I was under the impression that this market was just a means of making preferred shares more liquid for those wanting to sell their securities while enabling NRO to set rates to attract buyers.
NRO does not have to issue more preferred shares if the rates are not attractive enough. The use of cheap leverage to squeeze returns out of a low yielding environment was useful in the past. However, with plenty of REITs yielding 10% to 15% today, leverage is not as necessary as it once was to generate competitive returns.
The auction rate securities market will be fine when investors get a more attractive spread for their capital. Adequate compensation for risk is the real issue - plenty of liquidity out there at the right price.
Commercial REITs probably offer the lowest relative risk opportunities for investors today. For example:
Corporate earnings fall 30% - still have to pay rental leases.
Corporate earnings fall 50% - still have to pay rental leases.
Corporate earnings fall 100% - still have to pay rental leases.
Corporate earnings negative - still have to pay rental leases.
I see no reason to get upset about the cost of capital going up when the yields on REITs have gone up so dramatically in the last four months.
The current 1-Month Libor rate is 3.12%, making 3.87% (.75% spread) a competitive going rate on short-term capital. I do not mind if NRO temporarily pays about a .50% premium at the maximum rate knowing that it can rotate into REITs paying much more than what was available a few months ago. Even if rates went to 5%, NRO can still make a 5% to 10% spread off this capital. This is much better compensation for risk than last summer when spreads were at historical lows.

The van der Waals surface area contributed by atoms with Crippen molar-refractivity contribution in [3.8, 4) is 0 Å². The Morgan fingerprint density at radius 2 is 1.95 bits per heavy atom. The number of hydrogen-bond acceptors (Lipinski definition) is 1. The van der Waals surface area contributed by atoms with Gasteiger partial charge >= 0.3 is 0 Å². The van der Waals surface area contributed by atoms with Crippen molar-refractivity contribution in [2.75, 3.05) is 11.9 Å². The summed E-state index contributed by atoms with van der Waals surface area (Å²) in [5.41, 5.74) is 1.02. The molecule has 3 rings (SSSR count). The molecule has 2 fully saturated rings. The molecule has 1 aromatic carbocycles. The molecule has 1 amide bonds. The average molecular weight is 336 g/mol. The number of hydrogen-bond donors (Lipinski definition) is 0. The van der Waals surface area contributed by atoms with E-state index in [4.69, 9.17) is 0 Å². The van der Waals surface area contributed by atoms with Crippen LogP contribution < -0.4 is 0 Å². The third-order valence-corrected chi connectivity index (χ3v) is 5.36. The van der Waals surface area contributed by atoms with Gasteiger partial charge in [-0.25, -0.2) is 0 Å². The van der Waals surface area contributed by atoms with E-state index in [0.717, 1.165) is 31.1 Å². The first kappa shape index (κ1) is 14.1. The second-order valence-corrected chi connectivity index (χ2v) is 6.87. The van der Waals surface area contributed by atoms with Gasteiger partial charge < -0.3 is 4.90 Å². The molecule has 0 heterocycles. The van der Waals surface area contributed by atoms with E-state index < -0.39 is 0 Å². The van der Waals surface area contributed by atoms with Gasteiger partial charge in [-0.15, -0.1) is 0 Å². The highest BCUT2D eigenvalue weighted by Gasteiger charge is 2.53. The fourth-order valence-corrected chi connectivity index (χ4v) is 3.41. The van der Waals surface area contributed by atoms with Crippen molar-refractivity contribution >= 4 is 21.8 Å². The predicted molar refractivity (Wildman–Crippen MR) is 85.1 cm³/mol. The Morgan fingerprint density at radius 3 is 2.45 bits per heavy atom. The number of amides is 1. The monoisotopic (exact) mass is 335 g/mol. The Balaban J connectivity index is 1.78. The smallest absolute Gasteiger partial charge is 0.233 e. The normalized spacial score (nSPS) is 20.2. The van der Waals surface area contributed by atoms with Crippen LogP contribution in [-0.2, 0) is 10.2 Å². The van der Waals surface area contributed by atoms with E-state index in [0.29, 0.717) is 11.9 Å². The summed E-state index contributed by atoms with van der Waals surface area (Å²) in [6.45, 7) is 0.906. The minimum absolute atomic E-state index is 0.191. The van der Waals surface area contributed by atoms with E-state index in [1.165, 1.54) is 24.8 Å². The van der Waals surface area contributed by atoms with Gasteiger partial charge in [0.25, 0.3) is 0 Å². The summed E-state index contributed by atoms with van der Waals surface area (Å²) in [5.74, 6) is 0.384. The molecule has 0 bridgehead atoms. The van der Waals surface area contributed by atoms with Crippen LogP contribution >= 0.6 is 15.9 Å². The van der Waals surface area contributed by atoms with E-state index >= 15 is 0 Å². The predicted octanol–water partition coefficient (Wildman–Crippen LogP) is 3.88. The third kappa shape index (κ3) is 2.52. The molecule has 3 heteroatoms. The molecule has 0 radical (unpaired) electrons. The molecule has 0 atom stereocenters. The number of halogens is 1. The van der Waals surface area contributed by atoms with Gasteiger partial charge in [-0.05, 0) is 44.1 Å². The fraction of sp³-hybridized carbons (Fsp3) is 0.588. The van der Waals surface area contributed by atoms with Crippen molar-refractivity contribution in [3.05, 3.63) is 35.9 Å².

Reactionary mode? Yea, with opportunities to acquire REIT cash flows on the cheap at yields as high as 15%, I expect NRO to REACT by taking advantage of the significantly improved spreads. Regardless of how high rates go, the change in spread is all that really matters.
Preferred shares exist for NRO because it is profitable (positive cash flow) to have them. At current spreads, they are significantly more profitable today than they have been in years.
I think you are wrong. When the auction fails the securities remain outstanding as they are perpetual. What happens is there is a maximum built in "fail rate" which is used for the next 7 or 28 days. Thais rate will be higher than what would have been available in auction and causes expenses to go up but no mark downs. By the way, the "fail rate" this week is much lower than the auction rate was 6 weeks ago. So my guess is this will right itself soon.